Ian Lloyd asks when did I start considering accessibility. I am not a designer, so ironically it is easier for me to answer. My entry into Web programming was quite late, and one of the things I did when I started was to visit other sites. Loads of site, and try to apply my understanding to try and find faults with it. Whether it is the visual design, the information design and architecture, the programming or the performance.
However, what made me think about accessibility is something core that I learned in programming – think about the user, not me. Logically, one of the first things to consider in the design is to let the user reach the data. And then use it. For me this and everything else that affects it is accessibility. I have been thinking about it every time I have design an interface – whether it is the Web and desktop GUI, the API or the ABI – only the factors have been different. This can be the reason that accessibility for me includes elements such as content priority. Content that is not given the right priority might turn out to be accessible is what I believe, though this has been termed frivolous sometimes. I also think that accessibility for machines is in fact about accessibility for users, because machines end up serving users somewhere down the line, at least today.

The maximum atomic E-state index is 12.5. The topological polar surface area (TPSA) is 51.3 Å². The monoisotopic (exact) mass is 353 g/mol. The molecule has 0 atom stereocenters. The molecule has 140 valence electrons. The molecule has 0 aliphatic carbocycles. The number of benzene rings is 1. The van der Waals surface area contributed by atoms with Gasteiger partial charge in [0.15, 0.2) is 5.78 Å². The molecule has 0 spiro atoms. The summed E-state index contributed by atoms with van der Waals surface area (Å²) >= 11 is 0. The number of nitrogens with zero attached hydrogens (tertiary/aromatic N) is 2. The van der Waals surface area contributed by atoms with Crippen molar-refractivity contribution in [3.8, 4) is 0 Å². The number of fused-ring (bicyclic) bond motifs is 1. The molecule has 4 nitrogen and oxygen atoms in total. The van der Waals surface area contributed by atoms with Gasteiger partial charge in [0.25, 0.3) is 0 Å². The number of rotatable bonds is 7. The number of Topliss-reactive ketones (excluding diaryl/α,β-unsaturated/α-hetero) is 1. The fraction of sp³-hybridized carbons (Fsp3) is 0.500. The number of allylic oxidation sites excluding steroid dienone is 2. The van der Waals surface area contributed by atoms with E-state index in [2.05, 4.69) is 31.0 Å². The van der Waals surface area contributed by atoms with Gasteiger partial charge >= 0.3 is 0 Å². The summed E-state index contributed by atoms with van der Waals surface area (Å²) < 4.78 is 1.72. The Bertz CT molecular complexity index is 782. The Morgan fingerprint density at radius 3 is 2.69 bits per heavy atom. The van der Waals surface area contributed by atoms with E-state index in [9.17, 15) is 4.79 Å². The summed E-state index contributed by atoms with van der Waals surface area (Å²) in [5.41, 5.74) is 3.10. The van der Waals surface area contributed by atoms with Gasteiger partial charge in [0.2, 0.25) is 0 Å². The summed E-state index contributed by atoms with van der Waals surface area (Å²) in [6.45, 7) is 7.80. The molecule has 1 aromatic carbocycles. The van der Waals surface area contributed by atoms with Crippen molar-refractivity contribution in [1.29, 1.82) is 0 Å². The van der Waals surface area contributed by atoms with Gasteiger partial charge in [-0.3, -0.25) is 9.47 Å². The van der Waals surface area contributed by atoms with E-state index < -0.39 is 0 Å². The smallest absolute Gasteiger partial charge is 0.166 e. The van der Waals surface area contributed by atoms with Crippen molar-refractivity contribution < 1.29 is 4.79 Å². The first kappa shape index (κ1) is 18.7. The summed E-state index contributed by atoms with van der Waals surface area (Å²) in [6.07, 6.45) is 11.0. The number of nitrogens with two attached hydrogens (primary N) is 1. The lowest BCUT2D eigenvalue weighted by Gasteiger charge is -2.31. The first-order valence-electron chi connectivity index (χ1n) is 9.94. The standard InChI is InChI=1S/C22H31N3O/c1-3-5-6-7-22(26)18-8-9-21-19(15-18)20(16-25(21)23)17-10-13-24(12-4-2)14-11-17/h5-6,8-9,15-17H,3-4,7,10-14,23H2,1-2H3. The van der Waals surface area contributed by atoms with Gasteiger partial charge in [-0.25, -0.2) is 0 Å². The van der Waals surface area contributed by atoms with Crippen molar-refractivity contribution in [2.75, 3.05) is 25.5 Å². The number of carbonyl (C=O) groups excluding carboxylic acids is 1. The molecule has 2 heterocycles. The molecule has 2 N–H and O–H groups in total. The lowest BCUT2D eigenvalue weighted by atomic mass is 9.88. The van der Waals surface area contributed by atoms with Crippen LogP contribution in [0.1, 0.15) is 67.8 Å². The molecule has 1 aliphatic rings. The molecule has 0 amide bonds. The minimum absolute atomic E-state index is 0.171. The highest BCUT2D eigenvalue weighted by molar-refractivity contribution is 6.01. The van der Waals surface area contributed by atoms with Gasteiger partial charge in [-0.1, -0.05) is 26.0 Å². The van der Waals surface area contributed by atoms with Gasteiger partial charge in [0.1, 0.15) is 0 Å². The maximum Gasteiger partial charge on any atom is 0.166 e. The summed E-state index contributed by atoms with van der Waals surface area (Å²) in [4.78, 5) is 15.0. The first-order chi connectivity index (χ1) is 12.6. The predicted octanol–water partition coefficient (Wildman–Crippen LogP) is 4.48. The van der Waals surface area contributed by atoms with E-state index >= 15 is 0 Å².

Feel free to tear my beliefs apart, but I will not let them go without a handy debate. I cannot call myself an expert, but I do believe that I understand benefits of accessibility and to some extent what impacts it. I advise every single programmer to think about it to be a better one.